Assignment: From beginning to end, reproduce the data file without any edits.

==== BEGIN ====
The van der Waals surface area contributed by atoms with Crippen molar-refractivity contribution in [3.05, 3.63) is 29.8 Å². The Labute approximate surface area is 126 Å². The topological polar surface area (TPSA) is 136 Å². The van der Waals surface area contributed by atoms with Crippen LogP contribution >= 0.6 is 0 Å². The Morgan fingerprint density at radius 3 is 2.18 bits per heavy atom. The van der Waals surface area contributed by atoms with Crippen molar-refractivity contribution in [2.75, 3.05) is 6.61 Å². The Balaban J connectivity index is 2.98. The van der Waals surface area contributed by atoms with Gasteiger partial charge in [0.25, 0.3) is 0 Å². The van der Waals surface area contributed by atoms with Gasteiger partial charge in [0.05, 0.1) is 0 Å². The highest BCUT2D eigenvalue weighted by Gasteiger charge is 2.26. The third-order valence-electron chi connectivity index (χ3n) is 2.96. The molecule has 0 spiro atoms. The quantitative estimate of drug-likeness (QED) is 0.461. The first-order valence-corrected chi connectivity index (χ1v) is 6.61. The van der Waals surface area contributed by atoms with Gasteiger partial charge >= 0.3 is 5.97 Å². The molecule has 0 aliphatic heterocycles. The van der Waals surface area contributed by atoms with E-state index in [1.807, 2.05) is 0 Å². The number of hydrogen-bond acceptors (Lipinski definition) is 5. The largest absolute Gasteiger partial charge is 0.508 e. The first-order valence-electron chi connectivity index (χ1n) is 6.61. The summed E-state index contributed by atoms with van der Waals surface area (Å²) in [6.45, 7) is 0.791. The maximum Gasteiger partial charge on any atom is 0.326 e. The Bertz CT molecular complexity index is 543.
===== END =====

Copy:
The van der Waals surface area contributed by atoms with Crippen molar-refractivity contribution in [3.05, 3.63) is 29.8 Å². The Labute approximate surface area is 126 Å². The topological polar surface area (TPSA) is 136 Å². The van der Waals surface area contributed by atoms with Crippen LogP contribution >= 0.6 is 0 Å². The Morgan fingerprint density at radius 3 is 2.18 bits per heavy atom. The van der Waals surface area contributed by atoms with Crippen molar-refractivity contribution in [2.75, 3.05) is 6.61 Å². The Balaban J connectivity index is 2.98. The van der Waals surface area contributed by atoms with Gasteiger partial charge in [0.25, 0.3) is 0 Å². The van der Waals surface area contributed by atoms with Gasteiger partial charge in [0.05, 0.1) is 0 Å². The highest BCUT2D eigenvalue weighted by Gasteiger charge is 2.26. The third-order valence-electron chi connectivity index (χ3n) is 2.96. The molecule has 0 spiro atoms. The quantitative estimate of drug-likeness (QED) is 0.461. The first-order valence-corrected chi connectivity index (χ1v) is 6.61. The van der Waals surface area contributed by atoms with Gasteiger partial charge >= 0.3 is 5.97 Å². The molecule has 0 aliphatic heterocycles. The van der Waals surface area contributed by atoms with E-state index in [1.807, 2.05) is 0 Å². The number of hydrogen-bond acceptors (Lipinski definition) is 5. The largest absolute Gasteiger partial charge is 0.508 e. The first-order valence-electron chi connectivity index (χ1n) is 6.61. The summed E-state index contributed by atoms with van der Waals surface area (Å²) in [6.45, 7) is 0.791. The maximum Gasteiger partial charge on any atom is 0.326 e. The Bertz CT molecular complexity index is 543.